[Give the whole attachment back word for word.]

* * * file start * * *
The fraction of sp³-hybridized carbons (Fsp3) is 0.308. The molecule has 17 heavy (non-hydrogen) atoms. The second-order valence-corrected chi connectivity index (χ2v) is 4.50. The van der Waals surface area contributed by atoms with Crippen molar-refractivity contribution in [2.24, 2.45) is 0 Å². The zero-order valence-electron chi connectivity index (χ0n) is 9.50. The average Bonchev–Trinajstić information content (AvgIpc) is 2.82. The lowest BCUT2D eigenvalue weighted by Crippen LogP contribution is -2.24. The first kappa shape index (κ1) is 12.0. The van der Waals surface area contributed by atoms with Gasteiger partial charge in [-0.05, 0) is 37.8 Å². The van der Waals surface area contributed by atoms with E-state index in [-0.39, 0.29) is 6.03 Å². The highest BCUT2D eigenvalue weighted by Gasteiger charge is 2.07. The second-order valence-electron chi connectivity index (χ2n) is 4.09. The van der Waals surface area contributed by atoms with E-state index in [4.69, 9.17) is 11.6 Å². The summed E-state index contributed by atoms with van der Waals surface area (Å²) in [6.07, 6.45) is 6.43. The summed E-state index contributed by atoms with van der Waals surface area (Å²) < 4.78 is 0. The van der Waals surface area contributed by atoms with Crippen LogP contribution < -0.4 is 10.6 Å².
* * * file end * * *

The fraction of sp³-hybridized carbons (Fsp3) is 0.308. The molecule has 17 heavy (non-hydrogen) atoms. The second-order valence-corrected chi connectivity index (χ2v) is 4.50. The van der Waals surface area contributed by atoms with Crippen molar-refractivity contribution in [2.24, 2.45) is 0 Å². The zero-order valence-electron chi connectivity index (χ0n) is 9.50. The average Bonchev–Trinajstić information content (AvgIpc) is 2.82. The lowest BCUT2D eigenvalue weighted by Crippen LogP contribution is -2.24. The first kappa shape index (κ1) is 12.0. The van der Waals surface area contributed by atoms with Gasteiger partial charge in [-0.05, 0) is 37.8 Å². The van der Waals surface area contributed by atoms with E-state index in [-0.39, 0.29) is 6.03 Å². The highest BCUT2D eigenvalue weighted by Gasteiger charge is 2.07. The second-order valence-electron chi connectivity index (χ2n) is 4.09. The van der Waals surface area contributed by atoms with E-state index in [4.69, 9.17) is 11.6 Å². The summed E-state index contributed by atoms with van der Waals surface area (Å²) in [6.07, 6.45) is 6.43. The summed E-state index contributed by atoms with van der Waals surface area (Å²) < 4.78 is 0. The van der Waals surface area contributed by atoms with Crippen LogP contribution < -0.4 is 10.6 Å².